23. Carpes FP, Rossato M, Faria I, Bolli Mota C. Bilateral pedaling asymmetry during a simulated 40-km cycling time-trial. Journal of Sports Medicine and Physical Fitness. 2007; 47(1): 51.

24. Smak W, Neptune RR, Hull ML. The influence of pedaling rate on bilateral asymmetry in cycling. Journal of Biomechanics. 1999; 32(9): 899-906. doi: 10.1016/S0021-9290(99)00090-1

25. Marfell-Jones M. Kinanthropometric assessment. Guidelines for athlete assessment in New Zealand Sport. Sport Science New Zealand: Wellington, New Zealand. 1991.

26. Lucia A, Hoyos J, Perez M, Chicharro JL. Heart rate and performance parameters in elite cyclists: a longitudinal study. Medicine and Science in Sports and Exercise. 2000; 32(10): 1777-1782. doi: 10.1097/00005768-200010000-00018

27. Lucía A, Hoyos J, Chicharro JL. Physiology of professional road cycling. Sports Medicine. 2001; 31(5): 325-337. doi: 10.2165/00007256-200131050-00004

28. Rouffet DM, Hautier CA. EMG normalization to study muscle activation in cycling. Journal of Electromyography and Kinesiology. 2008; 18(5), 866-878. doi: 10.1016/j.jelekin.2007.03.008

29. Wooles AKP, Palfreeman R. British cycling test methods manual. version 1.6. GB Cycling. 2003.

30. Neptune RR, Herzog W. Adaptation of muscle coordination to altered task mechanics during steady-state cycling. Journal of Biomechanics. 2000; 33(2): 165-172. doi: 10.1016/S0021-9290(99)00149-9

31. Hug F, Dorel S. Electromyographic analysis of pedaling: A review. Journal of Electromyography and Kinesiology. 2009; 19(2): 182-198. doi: 10.1016/j. jelekin.2007.10.010

32. So RC, Ng JKF, Ng GY. Muscle recruitment pattern in cycling: a review. Physical Therapy in Sport. 2005; 6(2): 89-96. doi: 10.1016/j.ptsp.2005.02.004

33. McHugh MP, Tyler TF, Greenberg SC, Gleim GW. Differences in activation patterns between eccentric and concentric quadriceps contractions. Journal of Sports Sciences. 2002; 20(2): 83-91. doi: 10.1080/026404102317200792

34. Wong YM, Ng GY. Surface electrode placement affects the EMG recordings of the quadriceps muscles. Physical Therapy in Sport. 2006; 7(3): 122-127. doi: 10.1016/j.ptsp.2006.03.006

35. Fukunaga T, Ichinose Y, Ito M, Kawakami Y, Fukashiro S. Determination of fascicle length and pennation in a contracting human muscle in vivo. Journal of Applied Physiology. 1997; 82(1): 354-358. doi: 10.1152/jappl.1997.82.1.354

36. Moseley L, Jeukendrup AE. The reliability of cycling efficiency. Medicine and Science in Sports and Exercise. 2001; 33(4): 621-627. doi: 10.1097/00005768-200104000-00017

37. Hopkins WG, Hewson DJ. Variability of competitive performance of distance runners. Medicine and Science in Sports and Exercise. 2001; 33(9): 1588-1592. doi: 10.1097/00005768-200109000-00023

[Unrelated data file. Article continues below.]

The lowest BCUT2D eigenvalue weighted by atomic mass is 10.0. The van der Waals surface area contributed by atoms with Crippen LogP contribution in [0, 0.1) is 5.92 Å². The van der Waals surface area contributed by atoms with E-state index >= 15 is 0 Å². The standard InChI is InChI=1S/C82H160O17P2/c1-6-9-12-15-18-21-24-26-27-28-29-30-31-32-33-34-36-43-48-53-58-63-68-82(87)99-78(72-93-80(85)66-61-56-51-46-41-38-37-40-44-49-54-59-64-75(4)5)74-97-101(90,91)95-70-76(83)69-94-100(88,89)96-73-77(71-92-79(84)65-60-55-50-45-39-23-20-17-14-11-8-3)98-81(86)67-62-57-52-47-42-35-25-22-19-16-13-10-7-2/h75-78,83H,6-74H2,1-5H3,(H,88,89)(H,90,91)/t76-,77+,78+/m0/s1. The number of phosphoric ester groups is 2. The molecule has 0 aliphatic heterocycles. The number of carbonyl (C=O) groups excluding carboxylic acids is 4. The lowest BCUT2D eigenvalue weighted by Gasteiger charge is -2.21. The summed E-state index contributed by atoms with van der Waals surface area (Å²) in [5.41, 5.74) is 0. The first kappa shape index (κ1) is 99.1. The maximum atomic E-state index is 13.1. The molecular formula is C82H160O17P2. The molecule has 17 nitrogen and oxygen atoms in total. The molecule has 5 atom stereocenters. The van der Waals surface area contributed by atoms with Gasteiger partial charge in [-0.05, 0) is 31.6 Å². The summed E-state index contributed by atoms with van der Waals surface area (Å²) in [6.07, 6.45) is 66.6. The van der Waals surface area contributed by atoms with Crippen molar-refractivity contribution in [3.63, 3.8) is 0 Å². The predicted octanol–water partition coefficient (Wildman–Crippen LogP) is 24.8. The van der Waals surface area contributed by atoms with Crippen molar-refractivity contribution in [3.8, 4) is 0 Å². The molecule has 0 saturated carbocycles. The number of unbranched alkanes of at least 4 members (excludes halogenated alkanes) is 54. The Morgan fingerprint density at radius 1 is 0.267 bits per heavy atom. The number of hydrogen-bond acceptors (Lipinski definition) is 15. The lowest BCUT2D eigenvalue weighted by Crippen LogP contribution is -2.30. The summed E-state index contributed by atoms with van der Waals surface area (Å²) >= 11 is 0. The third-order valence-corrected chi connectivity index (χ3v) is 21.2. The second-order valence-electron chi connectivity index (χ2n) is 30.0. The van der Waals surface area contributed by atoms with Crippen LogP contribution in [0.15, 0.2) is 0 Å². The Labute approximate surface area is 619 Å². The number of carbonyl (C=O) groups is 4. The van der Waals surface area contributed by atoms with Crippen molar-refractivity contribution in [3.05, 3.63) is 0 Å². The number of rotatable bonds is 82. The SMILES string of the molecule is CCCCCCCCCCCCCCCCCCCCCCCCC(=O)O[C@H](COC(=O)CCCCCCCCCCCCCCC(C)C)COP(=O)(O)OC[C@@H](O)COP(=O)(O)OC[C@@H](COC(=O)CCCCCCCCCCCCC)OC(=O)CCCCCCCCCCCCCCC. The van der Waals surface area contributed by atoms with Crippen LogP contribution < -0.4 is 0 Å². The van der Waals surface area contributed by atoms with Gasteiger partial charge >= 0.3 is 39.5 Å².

38. Rhea MR. Determining the magnitude of treatment effects in strength training research through the use of the effect size. Journal of Strength and Conditioning Research. 2004; 18(4): 918-920. doi: 10.1519/14403.1

39. Cohen J. A power primer. 2003. doi: 10.1037/0033-2909.112.1.155

40. Faria ICPR. The physiology and biomechanics of cycling. New York: Wiley. 1978.

41. Chavarren J, Calbet JAL. Cycling efficiency and pedalling frequency in road cyclists. European Journal of Applied Physiology and Occupational Physiology. 1999; 80(6): 555-563. doi: 10.1007/s004210050634

42. Ericson M. On the biomechanics of cycling. A study of joint and muscle load during exercise on the bicycle ergometer. Scandinavian Journal of Rehabilitation Medicine. 1985; (Supp16): 1-43.

43. Goel A, Loudon J, Nazare A, Rondinelli R, Hassanein K. Joint moments in minor limb length discrepancy: a pilot study. American Journal of Orthopedics (Belle Mead, NJ). 1997; 26(12): 852.


Laparoscopic Management of Adrenal and Extra-Adrenal

Laparoscopic Management of Adrenal and Extra-Adrenal Pheochromocytoma

Shrenik J. Shah*, Sajid Nurbhai, Rusha Surti, Parixit Malaviya and Pratik Chaudhary


Penile Cancer in the Region of Thies

Penile Cancer in the Region of Thies: Epidemiological, Diagnostic and Therapeutic Aspects

Saint C. N. Kouka*, Tonleu L. Bentefouet, Ngor M. Thiam, Modou Faye, Mbayang Diop, Mouhamed Cisse, Mohamed Jalloh, Aissatou A. Diame, Yoro Diallo and Sylla Cheikhna


Coronavirus Disease-2019 Infection-Associated Glomerular Diseases

Phuong-Chi T. Pham*, Golriz Jafari, Anita Kamarzarian, Vinod K. Valluri, Kulwant Bath, Chau Sally, Nguyen Tuan, Mahalli Joseph, Phuong-Mai T. Pham, Phuong-Anh T. Pham, Son V. Pham and Phuong-Thu T. Pham


West Virginia University Medicine, Wheeling Hospital’s Sepsis Study

Ramya Ramesh*, Jazmin Jatana, Chan Hong, Sathyanarayana Machani, Milind Awale, Stanley Guertal, Catherine Macalister, Heather L. Merkel, Melissa Burkett and Silvia Myndresku

doi. 10.17140/EMOJ-10-173

Yet Another Public Health Threat: A Commentary and Examination of the Extensive Use of Bromazolam

Nelson J. Tiburcio* and Scarlett L. Baker